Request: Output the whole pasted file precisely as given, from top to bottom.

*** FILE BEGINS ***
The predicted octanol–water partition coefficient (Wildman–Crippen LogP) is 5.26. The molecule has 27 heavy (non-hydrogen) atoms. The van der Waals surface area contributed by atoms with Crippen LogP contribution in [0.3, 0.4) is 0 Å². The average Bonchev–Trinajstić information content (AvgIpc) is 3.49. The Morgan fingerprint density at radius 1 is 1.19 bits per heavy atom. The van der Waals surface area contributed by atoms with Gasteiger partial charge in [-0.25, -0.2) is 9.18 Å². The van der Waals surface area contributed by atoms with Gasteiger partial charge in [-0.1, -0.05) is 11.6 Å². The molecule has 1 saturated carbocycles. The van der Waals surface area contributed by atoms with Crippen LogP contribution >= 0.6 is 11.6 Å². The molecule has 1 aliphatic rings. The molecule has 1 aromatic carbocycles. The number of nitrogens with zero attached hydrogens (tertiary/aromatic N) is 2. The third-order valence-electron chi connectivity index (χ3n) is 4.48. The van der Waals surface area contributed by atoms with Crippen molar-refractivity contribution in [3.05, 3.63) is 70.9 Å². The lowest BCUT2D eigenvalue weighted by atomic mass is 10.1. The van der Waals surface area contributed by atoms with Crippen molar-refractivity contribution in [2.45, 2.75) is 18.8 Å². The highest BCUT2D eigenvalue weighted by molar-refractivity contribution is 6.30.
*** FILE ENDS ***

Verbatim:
The predicted octanol–water partition coefficient (Wildman–Crippen LogP) is 5.26. The molecule has 27 heavy (non-hydrogen) atoms. The van der Waals surface area contributed by atoms with Crippen LogP contribution in [0.3, 0.4) is 0 Å². The average Bonchev–Trinajstić information content (AvgIpc) is 3.49. The Morgan fingerprint density at radius 1 is 1.19 bits per heavy atom. The van der Waals surface area contributed by atoms with Gasteiger partial charge in [-0.25, -0.2) is 9.18 Å². The van der Waals surface area contributed by atoms with Gasteiger partial charge in [-0.1, -0.05) is 11.6 Å². The molecule has 1 saturated carbocycles. The van der Waals surface area contributed by atoms with Crippen LogP contribution >= 0.6 is 11.6 Å². The molecule has 1 aliphatic rings. The molecule has 1 aromatic carbocycles. The number of nitrogens with zero attached hydrogens (tertiary/aromatic N) is 2. The third-order valence-electron chi connectivity index (χ3n) is 4.48. The van der Waals surface area contributed by atoms with Crippen molar-refractivity contribution in [3.05, 3.63) is 70.9 Å². The lowest BCUT2D eigenvalue weighted by atomic mass is 10.1. The van der Waals surface area contributed by atoms with Crippen molar-refractivity contribution in [2.45, 2.75) is 18.8 Å². The highest BCUT2D eigenvalue weighted by molar-refractivity contribution is 6.30.